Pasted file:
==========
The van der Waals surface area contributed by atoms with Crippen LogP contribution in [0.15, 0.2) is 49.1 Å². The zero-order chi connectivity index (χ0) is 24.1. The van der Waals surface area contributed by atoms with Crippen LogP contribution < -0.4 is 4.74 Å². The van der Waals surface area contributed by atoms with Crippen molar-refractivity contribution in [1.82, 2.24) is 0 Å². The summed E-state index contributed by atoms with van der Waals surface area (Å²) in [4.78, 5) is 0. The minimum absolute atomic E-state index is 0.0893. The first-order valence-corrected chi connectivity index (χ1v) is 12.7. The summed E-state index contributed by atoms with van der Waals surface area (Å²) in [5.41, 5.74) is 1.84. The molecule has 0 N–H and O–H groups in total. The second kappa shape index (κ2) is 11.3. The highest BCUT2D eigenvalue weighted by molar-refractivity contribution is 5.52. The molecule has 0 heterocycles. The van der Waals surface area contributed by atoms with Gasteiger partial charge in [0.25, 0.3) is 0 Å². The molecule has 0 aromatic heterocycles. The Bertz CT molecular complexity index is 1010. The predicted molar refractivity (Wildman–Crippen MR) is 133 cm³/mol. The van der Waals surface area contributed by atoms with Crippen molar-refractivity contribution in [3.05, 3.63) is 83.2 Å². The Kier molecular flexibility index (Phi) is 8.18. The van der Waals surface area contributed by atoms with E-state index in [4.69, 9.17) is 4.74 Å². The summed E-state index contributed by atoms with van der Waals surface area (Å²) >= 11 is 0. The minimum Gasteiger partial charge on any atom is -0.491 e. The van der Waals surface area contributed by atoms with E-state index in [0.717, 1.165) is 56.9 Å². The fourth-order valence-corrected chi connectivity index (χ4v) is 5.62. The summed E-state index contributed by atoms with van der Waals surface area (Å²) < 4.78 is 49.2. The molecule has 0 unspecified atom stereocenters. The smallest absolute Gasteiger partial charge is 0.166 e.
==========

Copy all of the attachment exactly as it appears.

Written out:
The van der Waals surface area contributed by atoms with Crippen LogP contribution in [0.15, 0.2) is 49.1 Å². The zero-order chi connectivity index (χ0) is 24.1. The van der Waals surface area contributed by atoms with Crippen LogP contribution < -0.4 is 4.74 Å². The van der Waals surface area contributed by atoms with Crippen molar-refractivity contribution in [1.82, 2.24) is 0 Å². The summed E-state index contributed by atoms with van der Waals surface area (Å²) in [4.78, 5) is 0. The minimum absolute atomic E-state index is 0.0893. The first-order valence-corrected chi connectivity index (χ1v) is 12.7. The summed E-state index contributed by atoms with van der Waals surface area (Å²) in [5.41, 5.74) is 1.84. The molecule has 0 N–H and O–H groups in total. The second kappa shape index (κ2) is 11.3. The highest BCUT2D eigenvalue weighted by molar-refractivity contribution is 5.52. The molecule has 0 heterocycles. The van der Waals surface area contributed by atoms with Gasteiger partial charge in [0.25, 0.3) is 0 Å². The molecule has 0 aromatic heterocycles. The Bertz CT molecular complexity index is 1010. The predicted molar refractivity (Wildman–Crippen MR) is 133 cm³/mol. The van der Waals surface area contributed by atoms with Crippen molar-refractivity contribution in [3.05, 3.63) is 83.2 Å². The Kier molecular flexibility index (Phi) is 8.18. The van der Waals surface area contributed by atoms with E-state index in [4.69, 9.17) is 4.74 Å². The summed E-state index contributed by atoms with van der Waals surface area (Å²) >= 11 is 0. The minimum Gasteiger partial charge on any atom is -0.491 e. The van der Waals surface area contributed by atoms with E-state index in [0.717, 1.165) is 56.9 Å². The fourth-order valence-corrected chi connectivity index (χ4v) is 5.62. The summed E-state index contributed by atoms with van der Waals surface area (Å²) < 4.78 is 49.2. The molecule has 0 unspecified atom stereocenters. The smallest absolute Gasteiger partial charge is 0.166 e.